There’s a different kind of sport in town where hockey sticks and soccer balls are being traded in for video game controllers and monitors.
It’s game on for eSports in the Sault and the video game of choice is Nintendo’s Super Smash Bros. Ultimate.
Tournament play has been ongoing in the city for the past several years. It was put on pause for the last year and a half due to pandemic gathering restrictions.
Tournaments are now back, and organizer Thomas Ruttan invites anyone with an interest to come out and play.
“It’s a mixture of both casual and competitive. We want it to be available for everyone and every skill level,” he said.
Super Smash Bros. Ultimate is a crossover fighting game published by Nintendo for the Nintendo Switch. It features characters primarily from various Nintendo franchises like Super Mario, Donkey Kong, Kirby and Pokemon.
Ruttan, 25, has been playing Smash since he was a kid. Although he enjoys playing the game on his own, he started looking for others to play with a few years ago. That’s when he discovered a local group through Facebook back in 2019.
“It’s always been part of my life,” he said. “It was fun to play with childhood friends. As time went on it became more of a solo venture. I missed that and wanted to recapture that feeling.”
Tournaments are held once a month at various locations in the city.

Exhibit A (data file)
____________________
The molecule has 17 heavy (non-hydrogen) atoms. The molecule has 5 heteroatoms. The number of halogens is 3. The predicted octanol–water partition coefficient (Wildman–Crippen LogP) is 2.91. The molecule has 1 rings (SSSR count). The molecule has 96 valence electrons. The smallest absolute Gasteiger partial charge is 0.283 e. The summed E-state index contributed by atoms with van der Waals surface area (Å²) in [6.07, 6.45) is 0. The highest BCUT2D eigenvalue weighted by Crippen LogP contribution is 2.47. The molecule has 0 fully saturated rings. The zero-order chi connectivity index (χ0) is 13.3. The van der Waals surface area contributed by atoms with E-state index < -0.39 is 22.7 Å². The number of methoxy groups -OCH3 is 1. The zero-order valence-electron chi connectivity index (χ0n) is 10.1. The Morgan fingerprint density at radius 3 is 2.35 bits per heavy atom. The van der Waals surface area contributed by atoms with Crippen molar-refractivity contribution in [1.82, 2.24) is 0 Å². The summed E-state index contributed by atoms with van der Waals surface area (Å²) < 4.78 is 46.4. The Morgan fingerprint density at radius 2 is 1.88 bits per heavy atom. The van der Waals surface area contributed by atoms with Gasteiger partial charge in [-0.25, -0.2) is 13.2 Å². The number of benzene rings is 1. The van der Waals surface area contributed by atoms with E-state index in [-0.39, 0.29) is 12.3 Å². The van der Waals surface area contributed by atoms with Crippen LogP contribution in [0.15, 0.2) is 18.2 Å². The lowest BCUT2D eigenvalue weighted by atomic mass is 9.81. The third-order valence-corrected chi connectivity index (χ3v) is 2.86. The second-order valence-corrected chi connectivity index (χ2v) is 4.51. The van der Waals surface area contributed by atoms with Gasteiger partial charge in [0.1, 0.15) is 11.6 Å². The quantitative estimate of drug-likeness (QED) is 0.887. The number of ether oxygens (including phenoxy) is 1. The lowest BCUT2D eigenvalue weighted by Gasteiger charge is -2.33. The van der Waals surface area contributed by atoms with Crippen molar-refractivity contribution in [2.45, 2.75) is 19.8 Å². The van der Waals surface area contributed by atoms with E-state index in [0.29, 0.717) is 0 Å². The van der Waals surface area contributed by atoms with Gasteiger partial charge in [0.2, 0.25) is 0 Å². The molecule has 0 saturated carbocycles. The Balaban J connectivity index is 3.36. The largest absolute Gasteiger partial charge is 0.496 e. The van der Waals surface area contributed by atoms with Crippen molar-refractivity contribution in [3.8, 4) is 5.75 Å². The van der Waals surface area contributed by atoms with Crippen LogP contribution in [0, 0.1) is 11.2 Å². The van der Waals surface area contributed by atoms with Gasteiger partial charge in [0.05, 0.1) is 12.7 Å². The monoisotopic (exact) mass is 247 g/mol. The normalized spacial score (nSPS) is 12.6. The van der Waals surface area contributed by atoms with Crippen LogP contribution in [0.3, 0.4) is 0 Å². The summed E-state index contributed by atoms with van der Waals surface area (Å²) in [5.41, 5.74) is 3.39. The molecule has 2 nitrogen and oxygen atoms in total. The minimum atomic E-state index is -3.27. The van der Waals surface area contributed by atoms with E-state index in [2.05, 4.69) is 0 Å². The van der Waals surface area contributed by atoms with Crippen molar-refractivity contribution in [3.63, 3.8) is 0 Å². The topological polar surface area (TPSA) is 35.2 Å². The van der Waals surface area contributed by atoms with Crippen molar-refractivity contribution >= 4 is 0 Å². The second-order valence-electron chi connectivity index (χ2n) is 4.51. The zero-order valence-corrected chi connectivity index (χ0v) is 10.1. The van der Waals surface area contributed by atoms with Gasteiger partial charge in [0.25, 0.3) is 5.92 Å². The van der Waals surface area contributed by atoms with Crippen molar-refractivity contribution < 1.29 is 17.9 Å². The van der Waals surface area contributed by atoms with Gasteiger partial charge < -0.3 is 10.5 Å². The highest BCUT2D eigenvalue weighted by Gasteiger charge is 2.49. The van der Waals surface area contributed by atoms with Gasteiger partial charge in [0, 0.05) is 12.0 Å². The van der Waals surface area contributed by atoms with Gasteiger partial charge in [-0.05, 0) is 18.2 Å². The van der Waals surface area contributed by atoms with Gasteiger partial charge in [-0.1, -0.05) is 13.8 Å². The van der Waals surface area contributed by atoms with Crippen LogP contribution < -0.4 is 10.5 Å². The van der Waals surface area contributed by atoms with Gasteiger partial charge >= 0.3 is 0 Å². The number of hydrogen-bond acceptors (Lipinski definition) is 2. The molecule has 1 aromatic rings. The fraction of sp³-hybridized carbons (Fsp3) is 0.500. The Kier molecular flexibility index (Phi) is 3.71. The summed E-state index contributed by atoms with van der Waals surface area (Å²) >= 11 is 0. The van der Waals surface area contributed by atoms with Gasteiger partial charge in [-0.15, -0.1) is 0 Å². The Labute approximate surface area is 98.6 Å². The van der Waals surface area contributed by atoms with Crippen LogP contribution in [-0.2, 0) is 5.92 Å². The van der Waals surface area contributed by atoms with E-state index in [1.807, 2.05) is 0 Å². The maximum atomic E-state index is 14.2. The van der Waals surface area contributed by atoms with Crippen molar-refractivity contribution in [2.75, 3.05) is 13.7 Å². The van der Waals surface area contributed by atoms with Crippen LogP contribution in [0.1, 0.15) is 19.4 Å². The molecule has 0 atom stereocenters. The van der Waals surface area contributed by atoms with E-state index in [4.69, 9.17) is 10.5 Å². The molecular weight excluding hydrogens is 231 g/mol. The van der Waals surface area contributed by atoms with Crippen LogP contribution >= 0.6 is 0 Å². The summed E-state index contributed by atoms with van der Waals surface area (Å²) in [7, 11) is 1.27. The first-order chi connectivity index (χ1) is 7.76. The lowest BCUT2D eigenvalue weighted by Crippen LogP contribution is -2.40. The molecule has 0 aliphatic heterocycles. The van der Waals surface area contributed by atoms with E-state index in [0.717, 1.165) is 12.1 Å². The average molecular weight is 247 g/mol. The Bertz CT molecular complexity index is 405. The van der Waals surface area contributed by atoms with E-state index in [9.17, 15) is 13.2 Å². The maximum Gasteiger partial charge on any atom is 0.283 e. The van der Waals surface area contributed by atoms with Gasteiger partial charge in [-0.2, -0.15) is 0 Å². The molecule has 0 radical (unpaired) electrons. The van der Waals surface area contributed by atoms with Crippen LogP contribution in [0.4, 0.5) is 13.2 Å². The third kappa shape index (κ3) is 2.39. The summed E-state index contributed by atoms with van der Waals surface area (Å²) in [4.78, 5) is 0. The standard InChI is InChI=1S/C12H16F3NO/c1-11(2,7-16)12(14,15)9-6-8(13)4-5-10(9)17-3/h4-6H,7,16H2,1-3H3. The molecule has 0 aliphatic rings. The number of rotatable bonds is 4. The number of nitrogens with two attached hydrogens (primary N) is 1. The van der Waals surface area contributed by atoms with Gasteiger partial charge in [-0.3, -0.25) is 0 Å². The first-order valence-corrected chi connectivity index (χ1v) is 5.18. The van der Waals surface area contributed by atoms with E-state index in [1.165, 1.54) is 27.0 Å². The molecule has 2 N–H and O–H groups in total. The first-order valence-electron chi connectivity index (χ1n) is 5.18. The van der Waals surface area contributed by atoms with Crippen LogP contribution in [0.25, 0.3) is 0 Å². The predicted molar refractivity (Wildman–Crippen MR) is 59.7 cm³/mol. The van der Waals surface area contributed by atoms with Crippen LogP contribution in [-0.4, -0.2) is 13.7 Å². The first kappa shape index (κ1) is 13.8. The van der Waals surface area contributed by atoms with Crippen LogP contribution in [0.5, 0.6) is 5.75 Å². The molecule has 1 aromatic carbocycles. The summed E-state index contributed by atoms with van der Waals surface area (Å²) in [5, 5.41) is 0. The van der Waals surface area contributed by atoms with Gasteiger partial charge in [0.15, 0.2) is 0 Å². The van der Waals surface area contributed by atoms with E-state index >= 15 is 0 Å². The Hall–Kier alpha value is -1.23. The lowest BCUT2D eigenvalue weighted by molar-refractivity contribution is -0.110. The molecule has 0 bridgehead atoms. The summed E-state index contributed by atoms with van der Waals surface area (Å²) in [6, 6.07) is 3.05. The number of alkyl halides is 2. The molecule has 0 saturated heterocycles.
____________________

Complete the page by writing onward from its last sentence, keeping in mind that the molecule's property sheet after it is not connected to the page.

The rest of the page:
There is a $10 entry fee, and the prize pool is shared among the top three winners. They are open to all ages and have so far regularly drawn around 20 to 25 players between the 12-to-26-year-old age range.
The tournaments offer the competitiveness of an eSport and the camaraderie of being a part of any sports team.
“I think the number one thing is definitely the community aspect of it because it gets you out of your house, it puts you in these social situations with people you have never met before,” said Ruttan.
“Some of my strongest friendships and relationships were born from just playing a video game and I think that’s really special.”
One of these friends is Logan Frech, a competitive player and longtime member of the Sault Smash scene.
Like Ruttan, Frech, 22, enjoys both the competition and getting together with other players.
“There’s this wonderful sense of connection between Smash players. There’s a whole community that springs up around it,” he said.
“You can have conversations with people. It brings people together. You get different ideas.”
For Frech, playing video games and participating in the tournaments can provide all the benefits of participating in any other sport - like increased confidence and self-esteem.
“It’s very fun seeing people’s personalities come out,” said Frech.
“There’s been more than one occasion where we’ve met somebody at a tournament for the first time and they’re really shy and quiet and by their third or fourth go-around they’re yucking it up with everybody and really becoming a part of the community.”
“I’ve seen a lot of people, especially our younger players, grow throughout competing and I think it’s really special because it gives people that thing that they know they excel at and they can essentially show it off and prove their worth in different ways than sports.”
The next tournament is planned for the end of this month. Check out the group’s Facebook page for more details.